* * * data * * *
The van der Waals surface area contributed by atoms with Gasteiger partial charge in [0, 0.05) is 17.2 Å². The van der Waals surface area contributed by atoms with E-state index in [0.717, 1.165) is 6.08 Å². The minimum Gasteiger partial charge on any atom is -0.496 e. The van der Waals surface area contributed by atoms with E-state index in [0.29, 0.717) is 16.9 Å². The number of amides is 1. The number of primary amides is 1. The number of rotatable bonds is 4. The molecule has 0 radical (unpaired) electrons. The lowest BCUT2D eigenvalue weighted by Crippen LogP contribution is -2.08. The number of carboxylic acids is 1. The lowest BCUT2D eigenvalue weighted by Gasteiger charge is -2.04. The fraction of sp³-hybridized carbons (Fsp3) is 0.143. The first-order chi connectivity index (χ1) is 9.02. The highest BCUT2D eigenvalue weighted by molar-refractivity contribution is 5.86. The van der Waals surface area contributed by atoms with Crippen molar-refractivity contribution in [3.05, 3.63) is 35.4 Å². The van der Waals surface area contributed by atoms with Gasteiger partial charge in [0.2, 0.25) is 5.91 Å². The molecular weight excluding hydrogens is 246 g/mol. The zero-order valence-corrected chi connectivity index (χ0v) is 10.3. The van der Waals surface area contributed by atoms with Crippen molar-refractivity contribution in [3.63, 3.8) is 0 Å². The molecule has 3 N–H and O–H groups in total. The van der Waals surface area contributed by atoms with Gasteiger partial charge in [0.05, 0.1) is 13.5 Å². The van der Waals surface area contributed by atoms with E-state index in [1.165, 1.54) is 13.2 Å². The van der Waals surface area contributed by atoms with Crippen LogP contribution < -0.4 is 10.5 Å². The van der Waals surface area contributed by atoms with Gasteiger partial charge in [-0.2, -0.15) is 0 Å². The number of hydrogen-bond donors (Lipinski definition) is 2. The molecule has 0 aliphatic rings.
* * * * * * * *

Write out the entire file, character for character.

The van der Waals surface area contributed by atoms with Gasteiger partial charge in [0, 0.05) is 17.2 Å². The van der Waals surface area contributed by atoms with E-state index in [0.717, 1.165) is 6.08 Å². The minimum Gasteiger partial charge on any atom is -0.496 e. The van der Waals surface area contributed by atoms with E-state index in [0.29, 0.717) is 16.9 Å². The number of amides is 1. The number of primary amides is 1. The number of rotatable bonds is 4. The molecule has 0 radical (unpaired) electrons. The lowest BCUT2D eigenvalue weighted by Crippen LogP contribution is -2.08. The number of carboxylic acids is 1. The lowest BCUT2D eigenvalue weighted by Gasteiger charge is -2.04. The fraction of sp³-hybridized carbons (Fsp3) is 0.143. The first-order chi connectivity index (χ1) is 9.02. The highest BCUT2D eigenvalue weighted by molar-refractivity contribution is 5.86. The van der Waals surface area contributed by atoms with Crippen molar-refractivity contribution in [3.05, 3.63) is 35.4 Å². The van der Waals surface area contributed by atoms with Gasteiger partial charge in [0.2, 0.25) is 5.91 Å². The molecular weight excluding hydrogens is 246 g/mol. The zero-order valence-corrected chi connectivity index (χ0v) is 10.3. The van der Waals surface area contributed by atoms with Crippen molar-refractivity contribution in [3.63, 3.8) is 0 Å². The molecule has 3 N–H and O–H groups in total. The van der Waals surface area contributed by atoms with Gasteiger partial charge in [0.05, 0.1) is 13.5 Å². The van der Waals surface area contributed by atoms with E-state index in [1.165, 1.54) is 13.2 Å². The van der Waals surface area contributed by atoms with Crippen LogP contribution < -0.4 is 10.5 Å². The van der Waals surface area contributed by atoms with Gasteiger partial charge in [-0.2, -0.15) is 0 Å². The number of hydrogen-bond donors (Lipinski definition) is 2. The molecule has 0 aliphatic rings.